Marks & Spencer has announced plans to close more than 100 stores by 2022 as part of a “radical transformation” of the company.
The retailer said the 100 stores earmarked for closure includes 21 that have already shut this year and 14 stores announced today. The locations of the other 65 stores to close are yet to be announced.
The company said: “Alongside relocations, conversions, downsizes and the introduction of concessions, these closures will radically reshape M&S’s Clothing & Home space.”
The group has struggled to improve the performance of its clothing business, in particular, over recent years, and said it is aiming to take ”at least a third” of sales online.
Diane Wehrle, insights director of retail consultancy Springboard, said the retailer “clearly has an issue with market share”, explaining that the high street stalwart has “lost the traditional M&S shopper” to rivals.
“They need to think carefully about their customer offering and the way they present their stores,” she said, commenting that the company is “remarkable unimaginative” when it comes to the layout of their shops.
Ms Wehrle added that the market was anticipating a poor set of results from the retailer on Wednesday, with sales expected to be down by at least 3 per cent in the clothing side of the business.
The next 14 clothing and home stores that will close or are proposed for closure in 2018/19 as part of the transformative programme are:
Bayswater, Fleetwood Outlet and Newton Abbot Outlet – all three of which will close by the end of July 2018;
Clacton and Holloway Road – which will both close by early 2019 to coincide with new nearby Food stores opening;
Darlington, East Kilbride, Falkirk, Kettering, Newmarket, New Mersey Speke, Northampton, Stockton and Walsall – all nine of which are proposed for closure and will now enter a period of consultation with all 626 affected employees. The company said if these stores close, all colleagues would be redeployed or offered redeployment at other stores before redundancy is considered.
Sacha Berendji, retail, operations and property director at Marks & Spencer, said: “We are making good progress with our plans to reshape our store estate to be more relevant to our customers and support our online growth plans. Closing stores isn’t easy but it is vital for the future of M&S.
“Where we have closed stores, we are seeing an encouraging number of customers moving to nearby stores and enjoying shopping with us in a better environment, which is why we’re continuing to transform our estate with pace.”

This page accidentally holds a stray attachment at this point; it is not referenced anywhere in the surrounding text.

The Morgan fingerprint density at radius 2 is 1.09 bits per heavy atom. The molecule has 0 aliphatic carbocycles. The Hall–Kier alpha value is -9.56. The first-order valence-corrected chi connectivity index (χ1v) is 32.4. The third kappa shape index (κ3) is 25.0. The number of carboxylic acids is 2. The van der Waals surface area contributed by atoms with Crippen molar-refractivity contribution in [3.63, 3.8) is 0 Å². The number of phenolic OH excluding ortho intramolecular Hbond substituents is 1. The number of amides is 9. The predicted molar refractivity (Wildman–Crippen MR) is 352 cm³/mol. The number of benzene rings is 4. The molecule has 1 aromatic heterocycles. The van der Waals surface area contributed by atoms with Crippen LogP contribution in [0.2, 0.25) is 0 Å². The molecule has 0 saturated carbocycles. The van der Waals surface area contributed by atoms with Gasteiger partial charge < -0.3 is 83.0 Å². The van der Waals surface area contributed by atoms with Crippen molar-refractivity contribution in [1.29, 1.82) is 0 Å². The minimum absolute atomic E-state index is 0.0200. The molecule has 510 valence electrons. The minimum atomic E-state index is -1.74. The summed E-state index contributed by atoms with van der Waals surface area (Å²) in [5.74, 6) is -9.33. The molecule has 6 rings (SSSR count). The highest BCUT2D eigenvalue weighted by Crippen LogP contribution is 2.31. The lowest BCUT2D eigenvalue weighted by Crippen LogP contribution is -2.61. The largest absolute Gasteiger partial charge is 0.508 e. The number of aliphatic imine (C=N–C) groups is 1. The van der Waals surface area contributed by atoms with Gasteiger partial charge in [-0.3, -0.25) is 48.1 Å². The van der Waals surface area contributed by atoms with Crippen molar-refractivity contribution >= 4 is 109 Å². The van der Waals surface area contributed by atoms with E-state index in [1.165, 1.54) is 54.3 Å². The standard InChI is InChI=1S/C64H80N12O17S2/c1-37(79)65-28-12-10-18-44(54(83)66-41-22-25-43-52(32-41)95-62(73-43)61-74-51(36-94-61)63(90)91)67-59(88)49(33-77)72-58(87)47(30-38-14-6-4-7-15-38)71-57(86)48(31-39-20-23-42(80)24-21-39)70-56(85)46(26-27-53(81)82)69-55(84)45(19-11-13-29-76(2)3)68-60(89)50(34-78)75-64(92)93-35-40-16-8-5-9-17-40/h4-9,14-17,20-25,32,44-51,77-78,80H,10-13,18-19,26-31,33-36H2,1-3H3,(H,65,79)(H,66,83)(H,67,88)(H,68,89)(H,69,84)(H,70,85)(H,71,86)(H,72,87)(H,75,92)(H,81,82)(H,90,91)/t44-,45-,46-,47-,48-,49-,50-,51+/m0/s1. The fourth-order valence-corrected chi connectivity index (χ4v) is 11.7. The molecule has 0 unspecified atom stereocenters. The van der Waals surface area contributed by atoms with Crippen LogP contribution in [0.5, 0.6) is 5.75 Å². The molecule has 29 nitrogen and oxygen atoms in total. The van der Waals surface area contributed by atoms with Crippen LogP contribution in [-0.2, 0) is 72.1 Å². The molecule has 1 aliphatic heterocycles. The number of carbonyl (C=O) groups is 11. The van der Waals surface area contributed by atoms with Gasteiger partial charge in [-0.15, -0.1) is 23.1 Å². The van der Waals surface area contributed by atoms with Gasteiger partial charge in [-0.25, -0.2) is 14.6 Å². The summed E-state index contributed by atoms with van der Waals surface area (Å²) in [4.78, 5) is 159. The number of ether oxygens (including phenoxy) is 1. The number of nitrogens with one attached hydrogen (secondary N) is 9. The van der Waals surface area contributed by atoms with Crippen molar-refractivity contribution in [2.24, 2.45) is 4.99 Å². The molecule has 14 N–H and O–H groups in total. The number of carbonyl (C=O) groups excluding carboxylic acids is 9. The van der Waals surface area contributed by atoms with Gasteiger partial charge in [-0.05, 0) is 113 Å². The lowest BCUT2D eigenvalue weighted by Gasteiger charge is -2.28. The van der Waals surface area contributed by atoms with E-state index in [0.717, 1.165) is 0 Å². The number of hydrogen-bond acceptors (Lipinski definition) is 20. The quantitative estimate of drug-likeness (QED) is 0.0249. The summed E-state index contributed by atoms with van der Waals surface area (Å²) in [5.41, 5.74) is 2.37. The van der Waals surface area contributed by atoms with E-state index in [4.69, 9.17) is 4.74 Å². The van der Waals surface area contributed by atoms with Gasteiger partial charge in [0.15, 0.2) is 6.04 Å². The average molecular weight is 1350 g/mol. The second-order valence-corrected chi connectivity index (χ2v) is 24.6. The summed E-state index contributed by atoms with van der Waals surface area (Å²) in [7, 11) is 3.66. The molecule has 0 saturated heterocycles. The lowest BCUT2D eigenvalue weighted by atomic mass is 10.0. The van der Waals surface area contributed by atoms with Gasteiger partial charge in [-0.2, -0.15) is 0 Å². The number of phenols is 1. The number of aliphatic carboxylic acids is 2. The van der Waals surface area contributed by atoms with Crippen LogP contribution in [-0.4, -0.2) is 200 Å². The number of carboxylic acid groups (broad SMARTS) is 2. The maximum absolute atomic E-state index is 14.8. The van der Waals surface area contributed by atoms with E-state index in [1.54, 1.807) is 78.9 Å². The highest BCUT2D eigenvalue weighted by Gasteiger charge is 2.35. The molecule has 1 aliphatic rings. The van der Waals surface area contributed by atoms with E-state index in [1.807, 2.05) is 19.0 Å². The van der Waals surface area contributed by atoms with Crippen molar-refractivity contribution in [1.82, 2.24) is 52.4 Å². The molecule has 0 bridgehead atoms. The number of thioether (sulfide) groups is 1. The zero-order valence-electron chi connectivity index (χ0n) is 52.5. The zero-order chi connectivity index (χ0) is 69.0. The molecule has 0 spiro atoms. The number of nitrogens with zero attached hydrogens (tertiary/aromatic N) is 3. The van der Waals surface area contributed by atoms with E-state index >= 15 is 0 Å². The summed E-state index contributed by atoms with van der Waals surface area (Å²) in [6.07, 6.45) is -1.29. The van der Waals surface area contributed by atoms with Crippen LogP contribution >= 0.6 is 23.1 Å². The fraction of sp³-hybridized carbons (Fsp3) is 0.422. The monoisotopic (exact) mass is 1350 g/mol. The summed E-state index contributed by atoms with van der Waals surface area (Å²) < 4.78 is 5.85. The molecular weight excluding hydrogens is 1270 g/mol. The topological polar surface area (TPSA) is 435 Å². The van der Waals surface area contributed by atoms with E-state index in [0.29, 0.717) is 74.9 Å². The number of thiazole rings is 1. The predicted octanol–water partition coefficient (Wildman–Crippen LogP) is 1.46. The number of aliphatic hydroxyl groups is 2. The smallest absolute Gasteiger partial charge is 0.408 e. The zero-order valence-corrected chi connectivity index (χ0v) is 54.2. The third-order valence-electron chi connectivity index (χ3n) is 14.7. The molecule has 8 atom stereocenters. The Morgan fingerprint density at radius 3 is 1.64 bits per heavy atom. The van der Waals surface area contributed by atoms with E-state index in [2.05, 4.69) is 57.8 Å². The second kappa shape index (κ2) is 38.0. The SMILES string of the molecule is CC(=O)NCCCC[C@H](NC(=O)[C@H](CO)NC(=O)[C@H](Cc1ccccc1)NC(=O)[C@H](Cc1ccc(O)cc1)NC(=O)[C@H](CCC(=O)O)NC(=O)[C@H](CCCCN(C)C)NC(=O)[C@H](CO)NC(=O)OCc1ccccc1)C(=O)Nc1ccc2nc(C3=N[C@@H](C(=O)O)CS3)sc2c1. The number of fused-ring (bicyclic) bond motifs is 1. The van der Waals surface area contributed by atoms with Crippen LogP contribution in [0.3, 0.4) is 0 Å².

Gary Carter, GMB National Officer, said staff across the retail sector would be “shocked that a big name such as M&S” is planning to close 100 stores. “This is a sad reflection on the flat-lining economy and the continued slump in consumer purchasing due to long-term squeeze on incomes,” he added.
The British high street has been hit hard by the squeeze on consumers’ purses this year, with a number of well-known brands, including Toys R Us, Maplin and Bargain Booze owner Conviviality, going into administration over the last few months.
Meanwhile, with sales growth harder to come by, companies in the supermarket space are looking to consolidation to boost their balance sheets, as is the case with Sainsbury’s proposed merger with Asda.
“The loss of M&S stores will hit local economies and communities hard,” Mr Carter added.
“Britain needs a pay rise to get consumer shopping going and employers need to invest in stores and the customer experience with well trained and fairly paid employees.”
Meanwhile, shopworkers’ union Usdaw called on M&S to begin talks to ensure employees affected by the closures are properly represented.
“This salami slicing approach to reorganising the business is extremely distressing for the staff,” said Usdaw national officer David Gill. “At this time of great uncertainty, staff need to be assured that an experienced and knowledgeable trade union is interrogating the company’s business case for this store reorganisation.”
M&S was expected to announced up to 40 store closures this week, ahead of publishing its annual results on Wednesday. Last month, the group said it was closing one of its distribution centres in September, putting a further 450 jobs in danger.
Shares in the group were down 3 per cent by mid-afternoon trading on Tuesday.
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